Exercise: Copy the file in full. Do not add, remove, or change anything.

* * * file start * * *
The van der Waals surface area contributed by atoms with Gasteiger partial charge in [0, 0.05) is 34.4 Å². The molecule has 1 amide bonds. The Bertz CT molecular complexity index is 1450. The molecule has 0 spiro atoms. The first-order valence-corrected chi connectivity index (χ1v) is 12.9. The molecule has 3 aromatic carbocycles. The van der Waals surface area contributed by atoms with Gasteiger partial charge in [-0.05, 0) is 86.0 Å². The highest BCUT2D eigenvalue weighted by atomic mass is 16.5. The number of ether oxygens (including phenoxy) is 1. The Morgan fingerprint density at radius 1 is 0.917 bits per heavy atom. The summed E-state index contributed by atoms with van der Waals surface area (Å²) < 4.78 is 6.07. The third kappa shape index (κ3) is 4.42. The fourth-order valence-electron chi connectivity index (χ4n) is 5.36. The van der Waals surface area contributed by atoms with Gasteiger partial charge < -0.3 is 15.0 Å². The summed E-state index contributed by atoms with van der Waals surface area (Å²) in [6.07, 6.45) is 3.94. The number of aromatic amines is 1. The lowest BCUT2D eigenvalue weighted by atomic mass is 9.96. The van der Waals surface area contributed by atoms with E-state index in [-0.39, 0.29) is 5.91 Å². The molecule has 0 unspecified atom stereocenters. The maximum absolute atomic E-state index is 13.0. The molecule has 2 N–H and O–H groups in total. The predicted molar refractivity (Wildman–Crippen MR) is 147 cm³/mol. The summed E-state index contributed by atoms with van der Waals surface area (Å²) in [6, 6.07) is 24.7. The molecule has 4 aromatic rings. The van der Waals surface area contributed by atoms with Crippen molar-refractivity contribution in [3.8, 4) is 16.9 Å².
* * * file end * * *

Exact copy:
The van der Waals surface area contributed by atoms with Gasteiger partial charge in [0, 0.05) is 34.4 Å². The molecule has 1 amide bonds. The Bertz CT molecular complexity index is 1450. The molecule has 0 spiro atoms. The first-order valence-corrected chi connectivity index (χ1v) is 12.9. The molecule has 3 aromatic carbocycles. The van der Waals surface area contributed by atoms with Gasteiger partial charge in [-0.05, 0) is 86.0 Å². The highest BCUT2D eigenvalue weighted by atomic mass is 16.5. The number of ether oxygens (including phenoxy) is 1. The Morgan fingerprint density at radius 1 is 0.917 bits per heavy atom. The summed E-state index contributed by atoms with van der Waals surface area (Å²) < 4.78 is 6.07. The third kappa shape index (κ3) is 4.42. The fourth-order valence-electron chi connectivity index (χ4n) is 5.36. The van der Waals surface area contributed by atoms with Gasteiger partial charge < -0.3 is 15.0 Å². The summed E-state index contributed by atoms with van der Waals surface area (Å²) in [6.07, 6.45) is 3.94. The number of aromatic amines is 1. The lowest BCUT2D eigenvalue weighted by atomic mass is 9.96. The van der Waals surface area contributed by atoms with E-state index in [-0.39, 0.29) is 5.91 Å². The molecule has 0 unspecified atom stereocenters. The maximum absolute atomic E-state index is 13.0. The molecule has 2 N–H and O–H groups in total. The predicted molar refractivity (Wildman–Crippen MR) is 147 cm³/mol. The summed E-state index contributed by atoms with van der Waals surface area (Å²) in [6, 6.07) is 24.7. The molecule has 4 aromatic rings. The van der Waals surface area contributed by atoms with Crippen molar-refractivity contribution in [3.8, 4) is 16.9 Å².